The Gr.5/6's had their last in-class time to work on their comic assignment. A few handed theirs in, and the rest took theirs home to complete over the weekend. I kept reminding them to make sure they bring their folders back and hand-in on Tuesday. One girl in particular has lost her folder twice already but I had a talk with her and reminded her that this is worth 15 marks! I'm excited to see everyone's complete work!
The Kindergarteners were as cute as ever. We added umbrellas and Spring themed things to their pictures. This week we will add rain as a last step. I'm sad it will be my last lesson with them! Since we had a bit of time near the end of the block, I read them one of my favourite picture books called "Xander's Panda Party." They quite enjoyed it! We unfortunately didn't have time to finish the whole story, however.
The Gr.3/4 class continued working on their one-point perspective street scenes. I reviewed the concept and clarified to make sure they understood what parallel lines were. Then I did a quick demo again of what they've already drawn. I had to cut my class short because the Gr.9's had a presenter coming in the last block and he needed to set up. I had originally hoped for the completion of this drawing during the class, but since they didn't have much time, they'll need to finish it on Monday. It was still early to dismiss the 3/4's so we went up to the library where I read them my favourite picture book. I managed to finish the whole story with them and asked them a few questions before the bell went. It was an abnormal day but I really like reading outloud to groups of kids!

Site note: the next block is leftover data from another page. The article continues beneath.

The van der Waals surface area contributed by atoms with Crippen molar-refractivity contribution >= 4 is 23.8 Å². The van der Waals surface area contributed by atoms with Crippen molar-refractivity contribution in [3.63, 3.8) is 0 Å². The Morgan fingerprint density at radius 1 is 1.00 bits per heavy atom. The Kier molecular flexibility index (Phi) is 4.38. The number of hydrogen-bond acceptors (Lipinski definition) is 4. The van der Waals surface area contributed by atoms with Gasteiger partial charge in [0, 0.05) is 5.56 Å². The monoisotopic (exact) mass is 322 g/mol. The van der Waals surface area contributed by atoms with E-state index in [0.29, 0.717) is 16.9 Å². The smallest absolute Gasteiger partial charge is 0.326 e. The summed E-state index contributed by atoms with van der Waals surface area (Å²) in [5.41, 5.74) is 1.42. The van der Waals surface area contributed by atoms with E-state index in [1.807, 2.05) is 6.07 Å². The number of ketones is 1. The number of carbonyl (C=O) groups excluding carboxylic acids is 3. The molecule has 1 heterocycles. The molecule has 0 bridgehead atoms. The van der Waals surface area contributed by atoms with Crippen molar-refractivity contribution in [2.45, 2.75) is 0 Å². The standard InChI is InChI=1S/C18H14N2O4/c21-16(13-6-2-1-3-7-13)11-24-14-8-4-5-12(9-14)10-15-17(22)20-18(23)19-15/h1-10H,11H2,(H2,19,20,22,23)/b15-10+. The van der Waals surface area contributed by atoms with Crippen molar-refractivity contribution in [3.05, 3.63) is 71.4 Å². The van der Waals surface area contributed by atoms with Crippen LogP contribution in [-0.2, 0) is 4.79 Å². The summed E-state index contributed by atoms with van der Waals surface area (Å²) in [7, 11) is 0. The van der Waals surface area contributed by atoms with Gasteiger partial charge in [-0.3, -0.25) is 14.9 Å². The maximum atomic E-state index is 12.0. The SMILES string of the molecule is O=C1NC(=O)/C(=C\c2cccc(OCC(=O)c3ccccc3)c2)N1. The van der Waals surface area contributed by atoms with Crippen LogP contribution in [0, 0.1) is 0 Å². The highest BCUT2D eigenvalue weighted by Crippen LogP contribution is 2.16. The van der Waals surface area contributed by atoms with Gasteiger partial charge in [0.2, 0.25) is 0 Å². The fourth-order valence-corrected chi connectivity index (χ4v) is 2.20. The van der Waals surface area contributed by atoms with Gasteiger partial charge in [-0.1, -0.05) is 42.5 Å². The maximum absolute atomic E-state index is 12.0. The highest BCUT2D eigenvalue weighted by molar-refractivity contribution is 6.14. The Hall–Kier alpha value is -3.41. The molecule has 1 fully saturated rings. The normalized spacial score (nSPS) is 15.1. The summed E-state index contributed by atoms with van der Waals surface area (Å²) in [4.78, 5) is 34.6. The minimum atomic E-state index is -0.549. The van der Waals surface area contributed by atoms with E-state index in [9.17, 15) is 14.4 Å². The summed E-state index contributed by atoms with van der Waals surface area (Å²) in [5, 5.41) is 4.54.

After practicum on Thursday I ended up at the Galt Museum. I learned about Pysanka and helped out a lady who couldn't use her hands very well. I drew her requested design on the egg and used Kiskas with wax to trace over the design before sending it off with her to dye. It was beautiful! Unfortunately, while another volunteer was helping her melt off the wax to reveal the design, she dropped the egg and cracked it. I managed to do my own egg quickly but didn't get to melt all the wax off until I got home.